July 21, 2011: Apple officially passes Nokia to become the world’s top smartphone vendor.
It’s a major milestone for Apple, which launched the iPhone just four years earlier. For Nokia, which dominated the cellphone market during the 1990s and early 2000s, it marks the end of an era.
Rise of Apple, fall of Nokia
The triumph of the iPhone over Nokia involved the seemingly unstoppable rise of Apple, as well as a sharp drop in shipments by Nokia. For the financial quarter ending in July 2011, Apple sold 20.3 million iPhones, compared to Nokia’s 16.7 million.
Nokia remained the world’s largest phonemaker by volume (taking into account non-smartphones), but it was clear a tipping point had been reached. By this time, Apple was selling its enormously successful iPhone 4. And with more countries adopting smartphones, the company’s future looked quite bright.
However, Apple also faced challenges from Android devices. Upstart smartphone-maker Samsung also overtook Nokia as a result of the Finnish company’s fall from grace. Still, Samsung sold only half the number of phones Apple did.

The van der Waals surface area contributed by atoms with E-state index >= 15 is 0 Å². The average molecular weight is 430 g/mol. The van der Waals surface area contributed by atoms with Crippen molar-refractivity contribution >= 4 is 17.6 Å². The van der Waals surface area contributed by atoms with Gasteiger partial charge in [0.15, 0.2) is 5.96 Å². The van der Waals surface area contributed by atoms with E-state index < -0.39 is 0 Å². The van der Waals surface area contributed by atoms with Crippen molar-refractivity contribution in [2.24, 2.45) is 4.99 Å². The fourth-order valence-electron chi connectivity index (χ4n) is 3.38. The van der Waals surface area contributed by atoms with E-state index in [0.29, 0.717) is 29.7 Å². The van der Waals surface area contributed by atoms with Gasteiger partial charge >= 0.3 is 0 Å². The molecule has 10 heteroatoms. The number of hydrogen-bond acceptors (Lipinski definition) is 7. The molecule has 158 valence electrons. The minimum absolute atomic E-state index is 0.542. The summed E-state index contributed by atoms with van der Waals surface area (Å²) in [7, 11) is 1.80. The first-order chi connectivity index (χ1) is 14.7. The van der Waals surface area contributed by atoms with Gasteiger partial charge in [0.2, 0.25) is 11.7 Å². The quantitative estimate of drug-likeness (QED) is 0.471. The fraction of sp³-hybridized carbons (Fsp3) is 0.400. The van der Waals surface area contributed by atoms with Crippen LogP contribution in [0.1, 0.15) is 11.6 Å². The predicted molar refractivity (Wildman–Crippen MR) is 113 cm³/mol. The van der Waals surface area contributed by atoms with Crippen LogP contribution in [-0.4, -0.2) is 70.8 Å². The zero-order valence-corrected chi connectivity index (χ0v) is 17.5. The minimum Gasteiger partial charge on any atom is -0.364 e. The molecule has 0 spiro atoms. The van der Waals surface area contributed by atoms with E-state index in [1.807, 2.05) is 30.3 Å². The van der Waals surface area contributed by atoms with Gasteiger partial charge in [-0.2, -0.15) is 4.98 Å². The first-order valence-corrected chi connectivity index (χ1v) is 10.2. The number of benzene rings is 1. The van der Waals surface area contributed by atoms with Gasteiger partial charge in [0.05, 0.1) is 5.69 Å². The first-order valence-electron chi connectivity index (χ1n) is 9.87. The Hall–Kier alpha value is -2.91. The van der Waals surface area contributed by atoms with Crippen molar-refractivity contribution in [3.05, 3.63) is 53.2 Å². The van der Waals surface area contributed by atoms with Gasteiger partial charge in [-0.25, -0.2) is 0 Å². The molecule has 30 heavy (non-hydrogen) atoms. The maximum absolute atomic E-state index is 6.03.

Nokia: From hot phone to ‘burning platform’
Nokia, for its part, created the smartphone market in 1996 with its Communicator phone series. Those devices introduced features like color displays, web browsing and the Symbian operating system. Nonetheless, its 2011-era phones ultimately proved uninspiring. In February 2011, Nokia’s new CEO Stephen Elop warned staff, “We are standing on a burning platform.”
The company cut 4,000 jobs worldwide, with another 4,000 to follow in 2012. In addition, Nokia doubled down on its Microsoft partnership, with the goal of replacing its Symbian operating system with the software for Microsoft’s Windows Phone 7. Microsoft ultimately purchased Nokia’s mobile division in 2013.
Today, Nokia still holds records for the top-selling phone models of all time. The Nokia 1100, which went on sale in 2003, remains the best-selling mobile phone in history, with more than 250 million purchased. These days, the company is nothing but a bit player on the smartphone scene, though. You can still buy Nokia smartphones, but they’re made by HMD Global, which licenses the Nokia name.
The iPhone, on the other hand, is … well, the iPhone.
Did you own a Nokia mobile phone back in the day? When did you realize the iPhone would dominate the world? Leave your comments below.